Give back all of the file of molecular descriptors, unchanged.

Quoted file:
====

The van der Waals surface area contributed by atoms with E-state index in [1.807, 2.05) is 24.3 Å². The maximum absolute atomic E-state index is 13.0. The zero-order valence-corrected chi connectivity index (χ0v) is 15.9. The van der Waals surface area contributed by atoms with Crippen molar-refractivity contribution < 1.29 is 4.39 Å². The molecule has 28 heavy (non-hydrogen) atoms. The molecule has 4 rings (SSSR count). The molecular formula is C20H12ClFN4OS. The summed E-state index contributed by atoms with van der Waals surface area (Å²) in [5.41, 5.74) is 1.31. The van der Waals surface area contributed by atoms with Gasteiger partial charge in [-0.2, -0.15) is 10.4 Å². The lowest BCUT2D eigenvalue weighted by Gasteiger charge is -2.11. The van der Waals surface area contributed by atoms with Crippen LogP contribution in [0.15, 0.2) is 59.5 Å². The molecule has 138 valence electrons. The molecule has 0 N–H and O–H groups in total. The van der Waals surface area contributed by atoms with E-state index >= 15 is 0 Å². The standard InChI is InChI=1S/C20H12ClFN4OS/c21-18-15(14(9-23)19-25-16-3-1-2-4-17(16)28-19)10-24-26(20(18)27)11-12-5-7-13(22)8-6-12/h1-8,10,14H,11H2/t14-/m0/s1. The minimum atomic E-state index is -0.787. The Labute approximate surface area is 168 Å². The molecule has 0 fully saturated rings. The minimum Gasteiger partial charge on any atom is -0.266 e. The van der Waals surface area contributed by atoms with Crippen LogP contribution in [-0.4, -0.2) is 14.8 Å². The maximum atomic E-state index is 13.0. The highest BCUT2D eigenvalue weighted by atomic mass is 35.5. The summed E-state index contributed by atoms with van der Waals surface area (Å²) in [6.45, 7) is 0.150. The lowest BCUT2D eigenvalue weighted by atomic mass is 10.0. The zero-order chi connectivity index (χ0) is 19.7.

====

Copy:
The van der Waals surface area contributed by atoms with E-state index in [1.807, 2.05) is 24.3 Å². The maximum absolute atomic E-state index is 13.0. The zero-order valence-corrected chi connectivity index (χ0v) is 15.9. The van der Waals surface area contributed by atoms with Crippen molar-refractivity contribution < 1.29 is 4.39 Å². The molecule has 28 heavy (non-hydrogen) atoms. The molecule has 4 rings (SSSR count). The molecular formula is C20H12ClFN4OS. The summed E-state index contributed by atoms with van der Waals surface area (Å²) in [5.41, 5.74) is 1.31. The van der Waals surface area contributed by atoms with Gasteiger partial charge in [-0.2, -0.15) is 10.4 Å². The lowest BCUT2D eigenvalue weighted by Gasteiger charge is -2.11. The van der Waals surface area contributed by atoms with Crippen LogP contribution in [0.15, 0.2) is 59.5 Å². The molecule has 138 valence electrons. The molecule has 0 N–H and O–H groups in total. The van der Waals surface area contributed by atoms with E-state index >= 15 is 0 Å². The standard InChI is InChI=1S/C20H12ClFN4OS/c21-18-15(14(9-23)19-25-16-3-1-2-4-17(16)28-19)10-24-26(20(18)27)11-12-5-7-13(22)8-6-12/h1-8,10,14H,11H2/t14-/m0/s1. The minimum atomic E-state index is -0.787. The Labute approximate surface area is 168 Å². The molecule has 0 fully saturated rings. The minimum Gasteiger partial charge on any atom is -0.266 e. The van der Waals surface area contributed by atoms with Crippen LogP contribution in [-0.4, -0.2) is 14.8 Å². The maximum atomic E-state index is 13.0. The highest BCUT2D eigenvalue weighted by atomic mass is 35.5. The summed E-state index contributed by atoms with van der Waals surface area (Å²) in [6.45, 7) is 0.150. The lowest BCUT2D eigenvalue weighted by atomic mass is 10.0. The zero-order chi connectivity index (χ0) is 19.7.